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@RobertCartaino instead of allowing Secession to happen, what about user-improvable translations of SO? –  Tobias Kienzler Jan 11 '12 at 12:05
    
Stack exchange is a safe & ,reliable sorce in putting it mistakes or human errors Web I've doubled up emails to the same wallets they give I it original details I'd certainly go straight to area 51 stack exchange over any difficulty a peer may AV I wish I'd known it was on offer for the official&original details lost or forgotten very highly recommend dnt waste time get straight to area 51 stack exchange for a question I may AV trouble over –  Andy Farnworth Dec 6 '13 at 17:25

I believe that country and/or language specific sites are indeed viable, not as much because of contents (I agree English is the lingua franca of software development, and refusing to learn it is stupid) but mainly because of culture.

A community is defined not only be its objective properties (ex. what subjects are on/off topic) but by subjective ones as well (ex. how strictly you have to stay on topic, how much duplicate questions are tolatetad, how personal/impersonal the questions can be, etc). Two or more groups of people may have similar goals (ex. develop software) but wildly different means of collaborating with each other to seek those goals.

I believe this Wikipedia article about Low Context Culture vs High Context Culture might be relevant to illustrate my point. Certain behaviors that feel "natural" for a high context individual can be seen as "annoying" or "disruptive" by a low context one. Conversely, normal behaviors by the latter are seen as "cold" and "unhelpful" by the former. A site with similar objectives but different culture may cater more to large niches of people who otherwise would have trouble "fitting in" a different one.

At last, I'd like to point out that just because someone has knowledge of a foreign language it doesn't mean s/he has the fluency and vocabulary to be productive in that language: I often find myself wanting to know about a subject, and while I know precisely the concept I'm interested on I can't translate it to the right English words to google it. Trying to ask other people is equally clumsy, and when I'm finally able to explain myself the retort is usually like: "oh, so you mean X?" ...and I realize that searching for X would have given me what I wanted in the first hit. This situation is embarassing for me, wastes other people's time, and is much more prevalent than a native English speaker might think it'd be.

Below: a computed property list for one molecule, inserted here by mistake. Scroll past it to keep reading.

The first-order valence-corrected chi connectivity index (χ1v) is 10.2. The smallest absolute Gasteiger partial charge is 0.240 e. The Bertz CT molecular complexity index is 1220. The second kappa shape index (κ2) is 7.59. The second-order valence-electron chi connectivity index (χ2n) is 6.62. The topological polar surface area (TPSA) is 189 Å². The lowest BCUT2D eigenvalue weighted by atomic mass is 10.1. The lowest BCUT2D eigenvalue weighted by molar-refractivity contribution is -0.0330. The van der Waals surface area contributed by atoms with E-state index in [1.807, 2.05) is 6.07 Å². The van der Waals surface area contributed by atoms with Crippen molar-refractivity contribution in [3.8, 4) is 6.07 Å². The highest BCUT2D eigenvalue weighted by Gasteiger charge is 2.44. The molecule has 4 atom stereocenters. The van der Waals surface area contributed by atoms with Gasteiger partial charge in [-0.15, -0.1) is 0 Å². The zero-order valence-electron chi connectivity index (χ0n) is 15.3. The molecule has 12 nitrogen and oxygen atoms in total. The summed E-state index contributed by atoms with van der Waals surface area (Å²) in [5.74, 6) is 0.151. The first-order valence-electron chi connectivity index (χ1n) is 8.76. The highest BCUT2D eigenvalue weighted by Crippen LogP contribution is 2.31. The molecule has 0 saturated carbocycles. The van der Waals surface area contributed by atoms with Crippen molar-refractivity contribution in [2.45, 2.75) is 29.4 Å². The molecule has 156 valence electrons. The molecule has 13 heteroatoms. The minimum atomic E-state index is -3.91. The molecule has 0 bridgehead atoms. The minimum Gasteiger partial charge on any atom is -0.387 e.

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  1. I am indian i know hindi but its pretty tough to write hindi

  2. All good it/computer books and resource are in english than if one can read english where is problem in writing english

  3. I dont know any programming languages which uses hindi.

  4. if we keep stackvoerflow in one languages it will be more helpful since there are more user who know english i think 10x so getting proper help would be easy than a hindi stackoverflow site

also i would say same about all other language x stackoverflow proposal site

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1. I'm Portuguese and I know Portuguese, and it's pretty easy to write it. 2. There are several good programming books in Portuguese. 3. I know a programming language that uses Portuguese. 4. You're only right in this point. And indeed I'd say the same about many other language x Stack Overflow proposals. –  JMCF125 Nov 3 '13 at 17:24
    
I'm English n was all ready in English termination I'd not relised it was multi langues –  Andy Farnworth Dec 6 '13 at 17:27

================

Analysis

================

Good Side

People who don't have enough English knowledge or just don't prefer English can participate.

I work in a wonderful software company which uses both English and Sinhalese languages to communicate. So when a person feel uncomfortable or stuck when speaking in English they can easily switch to Sinhalese and they will not be frowned upon. Also I have noticed that there are some people who prefer to use Sinhalese for nearly all purposes even if they are fluent in English.

No more misunderstanding occurred by software-language-translations

I have seen some good questions/answers posted on Stackoverflow that were simply lot harder to understand because of the automated translation used by original poster and/or other participants.

Eliminate Language Barriers

Bad Side

Duplicate Questions

  1. Harder to search in languages that you don't know.
  2. Harder to flag as duplicates.

Cannot read

  1. You don't understand the language.